Molten Metal Flow

Molten Metal Flow

Monday, 15 April 2013

Angus McBean


I was fortunate that the senior school I attended in Harrogate, Yorkshire provided me with the option of photography classes. Not being particularly blessed with the technical ability to draw or illustrate anything to a satisfying standard, I looked to photography to indulge a love for the visual arts. Armed with a Pentax SLR camera I’d wander the adjacent town landscape looking for people or objects to photograph and return to the school photography darkroom to mix up chemicals and anticipate the imagery emerging before the eyes. The process appeared alchemical, a surreal magical experience. Years later I purchased from the widow of professional photographer in Bognor Regis, W. Sussex an antiquated photographic developing kit. I would set up a temporary darkroom in the bathroom of my home in Yorkshire. Not very practical with two young children wanting to bathe or use the lavatory, so I joined a photographic group in York called Impressions. Upstairs there had been an art gallery, down in the basement were facilities to develop and experiment in photography to your heart’s content. Impressions staged an exhibition on the Welsh surrealist photographer Angus McBean - Immediately I became a fan of his work.
Angus McBean was born in Newbridge, Monmouthshire, S.Wales in 1904. The son of a coal mine surveyor McBean purchased his first camera, an autographic Kodak and tripod. Intrigued by the seemingly magical properties of photography aiming to take photographs of people McBean sold a gold watch given to him by his grandfather to raise five pounds to buy the necessary equipment.
In 1925 after his father's premature death, McBean relocated with his mother and younger sister to Acton, London. Employed as a furniture restorer by Liberty's department store in the antiques department privately he indulged his love of photography, mask-making and going to the theatre in London’s West End. In 1932 McBean left Liberty and grew a distinctive beard that symbolized the fact that he would never be a wage-slave again. McBean worked as a maker of theatrical props, including a commission of medieval scenery for John Gielgud's 1933 production of Richard of Bordeaux.
McBean's masks became a topic of conversation in social columns and soon attracted the attention of leading Bond Street photographer Hugh Cecil. Cecil offered McBean an assistant's post at his Mayfair studio. After 18 months having learnt the secrets of Cecil's softer style and having had the facility to use the studio at night McBean went on to establish his own studio in a basement in Belgrave Road, Victoria, London.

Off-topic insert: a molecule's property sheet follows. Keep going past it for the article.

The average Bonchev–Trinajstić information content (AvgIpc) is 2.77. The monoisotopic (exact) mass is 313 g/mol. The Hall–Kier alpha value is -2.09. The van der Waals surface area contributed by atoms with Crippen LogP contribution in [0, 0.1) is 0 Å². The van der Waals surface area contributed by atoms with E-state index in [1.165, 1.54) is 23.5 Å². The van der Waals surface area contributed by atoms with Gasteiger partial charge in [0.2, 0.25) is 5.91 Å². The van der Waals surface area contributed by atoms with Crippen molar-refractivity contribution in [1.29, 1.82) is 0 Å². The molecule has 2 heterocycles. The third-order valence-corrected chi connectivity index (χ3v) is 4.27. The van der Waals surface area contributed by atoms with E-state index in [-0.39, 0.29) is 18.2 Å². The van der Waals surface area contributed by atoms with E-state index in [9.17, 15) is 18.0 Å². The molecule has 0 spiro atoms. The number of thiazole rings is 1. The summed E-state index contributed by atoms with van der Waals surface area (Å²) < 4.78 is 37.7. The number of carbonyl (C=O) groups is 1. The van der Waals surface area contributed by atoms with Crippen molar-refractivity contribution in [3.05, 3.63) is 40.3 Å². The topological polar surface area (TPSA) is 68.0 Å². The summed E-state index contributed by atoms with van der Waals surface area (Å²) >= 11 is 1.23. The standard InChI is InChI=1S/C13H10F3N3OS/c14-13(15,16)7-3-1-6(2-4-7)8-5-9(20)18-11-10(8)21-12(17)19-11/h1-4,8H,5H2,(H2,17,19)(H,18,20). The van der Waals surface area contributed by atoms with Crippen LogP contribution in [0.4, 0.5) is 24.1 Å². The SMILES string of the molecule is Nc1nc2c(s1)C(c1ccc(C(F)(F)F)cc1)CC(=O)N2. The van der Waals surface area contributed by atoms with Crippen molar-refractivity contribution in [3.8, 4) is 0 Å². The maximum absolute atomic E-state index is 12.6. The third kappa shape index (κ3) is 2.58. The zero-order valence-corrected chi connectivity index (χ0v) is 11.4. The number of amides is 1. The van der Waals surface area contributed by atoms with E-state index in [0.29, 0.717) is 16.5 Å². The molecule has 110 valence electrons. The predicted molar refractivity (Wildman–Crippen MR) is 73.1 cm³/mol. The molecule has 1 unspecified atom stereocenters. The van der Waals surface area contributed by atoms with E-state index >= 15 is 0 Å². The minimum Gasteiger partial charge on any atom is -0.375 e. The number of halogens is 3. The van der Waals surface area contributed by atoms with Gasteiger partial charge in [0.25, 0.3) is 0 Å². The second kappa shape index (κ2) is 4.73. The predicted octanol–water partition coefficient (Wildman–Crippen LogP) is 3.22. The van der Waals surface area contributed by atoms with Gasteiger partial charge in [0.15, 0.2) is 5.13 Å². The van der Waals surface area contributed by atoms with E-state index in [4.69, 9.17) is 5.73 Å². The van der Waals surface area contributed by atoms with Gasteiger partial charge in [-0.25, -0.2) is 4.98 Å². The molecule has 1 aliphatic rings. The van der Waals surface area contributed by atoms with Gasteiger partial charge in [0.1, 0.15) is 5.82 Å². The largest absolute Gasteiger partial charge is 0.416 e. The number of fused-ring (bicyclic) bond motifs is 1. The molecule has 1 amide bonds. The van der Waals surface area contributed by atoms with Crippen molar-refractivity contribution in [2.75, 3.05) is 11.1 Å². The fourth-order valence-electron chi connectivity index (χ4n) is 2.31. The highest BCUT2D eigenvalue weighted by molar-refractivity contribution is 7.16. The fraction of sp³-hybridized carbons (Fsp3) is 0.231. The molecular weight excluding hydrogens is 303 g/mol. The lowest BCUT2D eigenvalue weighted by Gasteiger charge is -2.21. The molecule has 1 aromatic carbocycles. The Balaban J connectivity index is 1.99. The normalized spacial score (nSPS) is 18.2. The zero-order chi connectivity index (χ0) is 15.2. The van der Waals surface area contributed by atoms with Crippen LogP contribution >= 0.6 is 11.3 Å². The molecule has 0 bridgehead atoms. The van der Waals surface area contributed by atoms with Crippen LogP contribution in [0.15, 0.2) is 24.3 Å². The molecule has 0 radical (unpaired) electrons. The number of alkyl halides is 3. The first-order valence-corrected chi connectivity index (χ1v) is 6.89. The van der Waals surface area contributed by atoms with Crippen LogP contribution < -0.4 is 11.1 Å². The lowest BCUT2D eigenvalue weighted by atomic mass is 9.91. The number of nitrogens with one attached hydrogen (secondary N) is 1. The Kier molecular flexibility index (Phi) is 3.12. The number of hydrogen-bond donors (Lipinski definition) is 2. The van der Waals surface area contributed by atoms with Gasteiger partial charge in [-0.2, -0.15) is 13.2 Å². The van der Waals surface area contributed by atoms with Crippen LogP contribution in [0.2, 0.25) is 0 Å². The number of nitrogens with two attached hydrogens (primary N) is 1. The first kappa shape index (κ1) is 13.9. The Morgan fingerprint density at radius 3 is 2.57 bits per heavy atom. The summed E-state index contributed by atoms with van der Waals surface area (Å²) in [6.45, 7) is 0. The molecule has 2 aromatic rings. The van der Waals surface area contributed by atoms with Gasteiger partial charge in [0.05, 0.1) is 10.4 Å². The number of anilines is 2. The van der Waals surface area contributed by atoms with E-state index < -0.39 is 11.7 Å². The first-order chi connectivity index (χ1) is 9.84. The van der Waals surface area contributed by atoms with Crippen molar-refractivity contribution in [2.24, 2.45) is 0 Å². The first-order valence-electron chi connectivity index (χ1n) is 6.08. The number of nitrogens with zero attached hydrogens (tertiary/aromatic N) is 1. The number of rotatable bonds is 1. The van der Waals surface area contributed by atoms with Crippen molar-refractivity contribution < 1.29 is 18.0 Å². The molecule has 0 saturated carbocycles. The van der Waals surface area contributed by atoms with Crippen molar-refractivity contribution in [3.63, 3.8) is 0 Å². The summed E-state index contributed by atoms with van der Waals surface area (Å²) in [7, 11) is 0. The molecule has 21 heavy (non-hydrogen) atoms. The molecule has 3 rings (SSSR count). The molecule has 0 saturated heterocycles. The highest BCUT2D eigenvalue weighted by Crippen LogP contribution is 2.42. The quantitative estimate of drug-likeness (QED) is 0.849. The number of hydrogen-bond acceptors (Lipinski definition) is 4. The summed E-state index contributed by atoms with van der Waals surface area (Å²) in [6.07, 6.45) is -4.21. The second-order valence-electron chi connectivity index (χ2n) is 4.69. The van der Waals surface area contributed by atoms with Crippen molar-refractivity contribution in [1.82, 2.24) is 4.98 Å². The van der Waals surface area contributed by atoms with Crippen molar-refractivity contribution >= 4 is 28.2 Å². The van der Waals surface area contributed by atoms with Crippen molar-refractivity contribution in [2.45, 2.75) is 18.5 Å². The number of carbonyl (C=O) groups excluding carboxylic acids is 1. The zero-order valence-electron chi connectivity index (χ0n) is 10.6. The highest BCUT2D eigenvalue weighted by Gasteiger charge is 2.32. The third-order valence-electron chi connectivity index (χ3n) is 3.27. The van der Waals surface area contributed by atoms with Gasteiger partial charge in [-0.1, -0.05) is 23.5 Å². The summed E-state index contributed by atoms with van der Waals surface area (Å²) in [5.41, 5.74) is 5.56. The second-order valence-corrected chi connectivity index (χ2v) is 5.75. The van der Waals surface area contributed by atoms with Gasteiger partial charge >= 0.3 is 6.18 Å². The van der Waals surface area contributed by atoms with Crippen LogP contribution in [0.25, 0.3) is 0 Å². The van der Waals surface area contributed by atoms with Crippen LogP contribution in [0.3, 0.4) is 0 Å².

McBean, still primarily known as a mask maker, gained a commission in 1936 from Ivor Novello for masks for his play The Happy Hypocrite. Novello was so impressed with McBean's romantic photographs that he commissioned him to take a set of production photographs that included the young actress Vivien Leigh. The photographs taken on stage with McBean's idiosyncratic lighting, so impressed they immediately replaced the set made by the established but stolid Stage Photo Company. Instantly McBean created a new career and in Vivien Leigh had a charismatic photographic leading lady. McBean was to photograph Vivien Leigh on stage and in the studio for almost every performance until her death thirty years later.
McBean established a reputation as one of the most significant portrait photographers of the 20th century, and specifically as a noted photographer of celebrities. In 1942 McBean’s career was temporarily derailed when he was arrested in Bath for criminal acts of homosexuality. He was sentenced to four years in prison and was released in the autumn of 1944. After the Second World War McBean set about re-establishing his photographic career.
Effectively there were two periods to McBean’s career - pre and post war phases. Pre-war he was a lot more self-assured and experimented expertly with surrealism, indeed the work he created with Vivian Leigh are some of the most amazing surrealist photographic images known. Post war he reverted to a more regular style of portraiture photography working predominantly in entertainment and theatre.
In 1945, uncertain of whether he would find work again, McBean built a new studio in a bomb-damaged building in Endell Street, Covent Garden. He sold his Soho camera for £35, and bought a new half-plate Kodak View monorail camera to which he attached his trusted Zeiss lenses. McBean was commissioned first by the Stratford Memorial Theatre to photograph a production of Anthony and Cleopatra, and all his former clients quickly returned. Through the late 1940s and 50s he was the official photographer at Stratford, the Royal Opera House, Sadlers Wells, Glyndebourne, the Old Vic and at all the productions of H.M. Tennent, creating images for theatre, music and ballet productions. Magazines such as the Daily Sketch and Tatler vied to commission McBean's new series of surreal portraits.
McBean's later works famously included being the photographer for The Beatles' first album, surrealist work and classic photographs of individuals such as Agatha Christie, Audrey Hepburn, Laurence Olivier and Noel Coward. McBean inspired and appeared in the David Sylvian video Red Guitar. McBean died on June 9th, 1990
There is a comprehensive biography, Face –maker by Adrian Woodhouse published by Alma Books (2006).

Angus McBean (c) estate of Angus McBean
(c) 2012 Steve Parry (Photo - Taken from DARK book edition)

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